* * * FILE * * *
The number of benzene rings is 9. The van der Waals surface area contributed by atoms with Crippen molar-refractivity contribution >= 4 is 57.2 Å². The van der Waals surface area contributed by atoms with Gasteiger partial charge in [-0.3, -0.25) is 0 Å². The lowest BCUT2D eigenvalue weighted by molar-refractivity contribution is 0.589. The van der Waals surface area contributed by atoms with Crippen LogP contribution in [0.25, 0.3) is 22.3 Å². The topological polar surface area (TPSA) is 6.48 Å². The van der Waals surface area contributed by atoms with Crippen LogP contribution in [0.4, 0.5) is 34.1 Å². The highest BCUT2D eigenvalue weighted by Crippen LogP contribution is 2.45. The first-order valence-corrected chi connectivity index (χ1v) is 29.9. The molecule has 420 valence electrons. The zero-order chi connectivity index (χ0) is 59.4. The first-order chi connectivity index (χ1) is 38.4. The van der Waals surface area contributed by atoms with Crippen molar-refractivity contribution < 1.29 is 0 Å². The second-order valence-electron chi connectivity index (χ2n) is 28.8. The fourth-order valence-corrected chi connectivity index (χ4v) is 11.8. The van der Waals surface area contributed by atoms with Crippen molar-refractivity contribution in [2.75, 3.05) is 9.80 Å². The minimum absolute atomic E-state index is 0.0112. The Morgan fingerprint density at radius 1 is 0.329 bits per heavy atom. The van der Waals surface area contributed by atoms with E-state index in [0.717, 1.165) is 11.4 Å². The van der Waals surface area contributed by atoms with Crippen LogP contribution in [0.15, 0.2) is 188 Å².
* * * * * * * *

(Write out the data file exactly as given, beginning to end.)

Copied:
The number of benzene rings is 9. The van der Waals surface area contributed by atoms with Crippen molar-refractivity contribution >= 4 is 57.2 Å². The van der Waals surface area contributed by atoms with Gasteiger partial charge in [-0.3, -0.25) is 0 Å². The lowest BCUT2D eigenvalue weighted by molar-refractivity contribution is 0.589. The van der Waals surface area contributed by atoms with Crippen LogP contribution in [0.25, 0.3) is 22.3 Å². The topological polar surface area (TPSA) is 6.48 Å². The van der Waals surface area contributed by atoms with Crippen LogP contribution in [0.4, 0.5) is 34.1 Å². The highest BCUT2D eigenvalue weighted by Crippen LogP contribution is 2.45. The first-order valence-corrected chi connectivity index (χ1v) is 29.9. The molecule has 420 valence electrons. The zero-order chi connectivity index (χ0) is 59.4. The first-order chi connectivity index (χ1) is 38.4. The van der Waals surface area contributed by atoms with Crippen molar-refractivity contribution < 1.29 is 0 Å². The second-order valence-electron chi connectivity index (χ2n) is 28.8. The fourth-order valence-corrected chi connectivity index (χ4v) is 11.8. The van der Waals surface area contributed by atoms with Crippen molar-refractivity contribution in [2.75, 3.05) is 9.80 Å². The minimum absolute atomic E-state index is 0.0112. The Morgan fingerprint density at radius 1 is 0.329 bits per heavy atom. The van der Waals surface area contributed by atoms with E-state index in [0.717, 1.165) is 11.4 Å². The van der Waals surface area contributed by atoms with Crippen LogP contribution in [0.15, 0.2) is 188 Å².